Yesterday, Google released a detailed blog post discussing the decision to review its policy towards China after they uncovered cyber attacks on their corporate infrastructure. The attacks, Google say, were aimed at accessing the accounts of Chinese human rights activists.
Google said, “These attacks and the surveillance they have uncovered—combined with the attempts over the past year to further limit free speech on the web—have led us to conclude that we should review the feasibility of our business operations in China. We have decided we are no longer willing to continue censoring our results on Google.cn, and so over the next few weeks we will be discussing with the Chinese government the basis on which we could operate an unfiltered search engine within the law, if at all. We recognize that this may well mean having to shut down Google.cn, and potentially our offices in China.”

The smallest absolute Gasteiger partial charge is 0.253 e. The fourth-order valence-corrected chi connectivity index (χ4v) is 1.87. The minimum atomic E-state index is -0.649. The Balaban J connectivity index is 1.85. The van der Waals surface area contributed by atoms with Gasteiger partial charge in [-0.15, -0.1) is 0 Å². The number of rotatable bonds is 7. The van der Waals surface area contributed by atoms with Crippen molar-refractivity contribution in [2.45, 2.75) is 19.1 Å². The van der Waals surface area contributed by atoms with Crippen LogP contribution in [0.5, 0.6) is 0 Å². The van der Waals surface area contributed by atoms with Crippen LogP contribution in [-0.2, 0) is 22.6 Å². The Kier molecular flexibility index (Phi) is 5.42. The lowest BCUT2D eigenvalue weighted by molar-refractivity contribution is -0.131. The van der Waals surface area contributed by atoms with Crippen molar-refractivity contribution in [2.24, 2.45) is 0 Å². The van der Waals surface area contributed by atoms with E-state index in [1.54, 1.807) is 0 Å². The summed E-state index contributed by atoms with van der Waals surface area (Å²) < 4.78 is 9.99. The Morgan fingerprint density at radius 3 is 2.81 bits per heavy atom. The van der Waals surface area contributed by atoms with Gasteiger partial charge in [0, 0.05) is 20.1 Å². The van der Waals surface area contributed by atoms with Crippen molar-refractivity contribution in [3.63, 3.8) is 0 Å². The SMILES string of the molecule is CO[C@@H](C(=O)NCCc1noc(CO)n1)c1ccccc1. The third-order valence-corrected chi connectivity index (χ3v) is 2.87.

Reportedly, this incident has been “the straw that broke the camel’s back,” as far as Google’s presence in China is concerned. Interestingly, Google has struggled to make a financial success of its Chinese operation and it trails the Chinese search engine Baidu by a significant margin.